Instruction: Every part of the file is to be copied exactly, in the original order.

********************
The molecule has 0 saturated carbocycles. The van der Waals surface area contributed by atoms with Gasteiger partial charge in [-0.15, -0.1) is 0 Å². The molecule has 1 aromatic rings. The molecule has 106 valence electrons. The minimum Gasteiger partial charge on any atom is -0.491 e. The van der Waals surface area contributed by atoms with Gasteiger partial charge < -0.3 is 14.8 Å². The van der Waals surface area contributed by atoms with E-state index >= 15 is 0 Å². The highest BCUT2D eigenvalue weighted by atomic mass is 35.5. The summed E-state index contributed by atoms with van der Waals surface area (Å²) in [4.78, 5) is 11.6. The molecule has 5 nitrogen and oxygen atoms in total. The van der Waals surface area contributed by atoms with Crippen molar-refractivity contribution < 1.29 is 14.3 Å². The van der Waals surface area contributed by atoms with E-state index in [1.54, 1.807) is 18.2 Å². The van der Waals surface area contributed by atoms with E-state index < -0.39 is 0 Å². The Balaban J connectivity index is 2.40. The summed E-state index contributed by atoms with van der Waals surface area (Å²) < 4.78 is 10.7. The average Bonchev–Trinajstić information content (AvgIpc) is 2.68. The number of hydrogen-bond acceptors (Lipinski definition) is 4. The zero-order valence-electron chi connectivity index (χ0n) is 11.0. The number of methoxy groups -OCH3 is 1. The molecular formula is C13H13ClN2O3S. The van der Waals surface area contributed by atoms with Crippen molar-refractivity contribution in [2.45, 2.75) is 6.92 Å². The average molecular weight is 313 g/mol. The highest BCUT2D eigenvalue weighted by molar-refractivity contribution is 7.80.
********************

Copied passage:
The molecule has 0 saturated carbocycles. The van der Waals surface area contributed by atoms with Gasteiger partial charge in [-0.15, -0.1) is 0 Å². The molecule has 1 aromatic rings. The molecule has 106 valence electrons. The minimum Gasteiger partial charge on any atom is -0.491 e. The van der Waals surface area contributed by atoms with Gasteiger partial charge < -0.3 is 14.8 Å². The van der Waals surface area contributed by atoms with E-state index >= 15 is 0 Å². The highest BCUT2D eigenvalue weighted by atomic mass is 35.5. The summed E-state index contributed by atoms with van der Waals surface area (Å²) in [4.78, 5) is 11.6. The molecule has 5 nitrogen and oxygen atoms in total. The van der Waals surface area contributed by atoms with Crippen molar-refractivity contribution < 1.29 is 14.3 Å². The van der Waals surface area contributed by atoms with E-state index in [1.54, 1.807) is 18.2 Å². The van der Waals surface area contributed by atoms with E-state index < -0.39 is 0 Å². The Balaban J connectivity index is 2.40. The summed E-state index contributed by atoms with van der Waals surface area (Å²) < 4.78 is 10.7. The average Bonchev–Trinajstić information content (AvgIpc) is 2.68. The number of hydrogen-bond acceptors (Lipinski definition) is 4. The zero-order valence-electron chi connectivity index (χ0n) is 11.0. The number of methoxy groups -OCH3 is 1. The molecular formula is C13H13ClN2O3S. The van der Waals surface area contributed by atoms with Crippen molar-refractivity contribution in [2.45, 2.75) is 6.92 Å². The average molecular weight is 313 g/mol. The highest BCUT2D eigenvalue weighted by molar-refractivity contribution is 7.80.